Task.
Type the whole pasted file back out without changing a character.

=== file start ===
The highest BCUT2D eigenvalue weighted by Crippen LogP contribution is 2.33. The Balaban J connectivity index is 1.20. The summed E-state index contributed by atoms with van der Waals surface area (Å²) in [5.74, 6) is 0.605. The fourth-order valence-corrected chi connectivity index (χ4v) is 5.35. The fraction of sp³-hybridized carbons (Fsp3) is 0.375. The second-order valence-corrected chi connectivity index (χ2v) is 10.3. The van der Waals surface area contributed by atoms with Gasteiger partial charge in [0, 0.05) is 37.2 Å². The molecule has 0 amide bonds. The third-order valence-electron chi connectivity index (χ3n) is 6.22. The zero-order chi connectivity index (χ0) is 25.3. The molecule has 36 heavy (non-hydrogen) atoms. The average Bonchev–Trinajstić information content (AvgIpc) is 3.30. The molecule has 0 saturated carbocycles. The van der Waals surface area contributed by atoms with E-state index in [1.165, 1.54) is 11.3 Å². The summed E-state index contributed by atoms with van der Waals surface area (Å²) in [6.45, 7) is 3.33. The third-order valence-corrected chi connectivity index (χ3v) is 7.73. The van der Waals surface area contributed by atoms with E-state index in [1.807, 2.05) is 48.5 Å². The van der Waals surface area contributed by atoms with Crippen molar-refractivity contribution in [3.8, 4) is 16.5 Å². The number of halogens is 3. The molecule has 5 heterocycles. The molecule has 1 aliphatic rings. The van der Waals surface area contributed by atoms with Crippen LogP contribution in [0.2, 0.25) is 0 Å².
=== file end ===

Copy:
The highest BCUT2D eigenvalue weighted by Crippen LogP contribution is 2.33. The Balaban J connectivity index is 1.20. The summed E-state index contributed by atoms with van der Waals surface area (Å²) in [5.74, 6) is 0.605. The fourth-order valence-corrected chi connectivity index (χ4v) is 5.35. The fraction of sp³-hybridized carbons (Fsp3) is 0.375. The second-order valence-corrected chi connectivity index (χ2v) is 10.3. The van der Waals surface area contributed by atoms with Gasteiger partial charge in [0, 0.05) is 37.2 Å². The molecule has 0 amide bonds. The third-order valence-electron chi connectivity index (χ3n) is 6.22. The zero-order chi connectivity index (χ0) is 25.3. The molecule has 36 heavy (non-hydrogen) atoms. The average Bonchev–Trinajstić information content (AvgIpc) is 3.30. The molecule has 0 saturated carbocycles. The van der Waals surface area contributed by atoms with E-state index in [1.165, 1.54) is 11.3 Å². The summed E-state index contributed by atoms with van der Waals surface area (Å²) in [6.45, 7) is 3.33. The third-order valence-corrected chi connectivity index (χ3v) is 7.73. The van der Waals surface area contributed by atoms with E-state index in [1.807, 2.05) is 48.5 Å². The van der Waals surface area contributed by atoms with Crippen molar-refractivity contribution in [3.8, 4) is 16.5 Å². The number of halogens is 3. The molecule has 5 heterocycles. The molecule has 1 aliphatic rings. The van der Waals surface area contributed by atoms with Crippen LogP contribution in [0.2, 0.25) is 0 Å².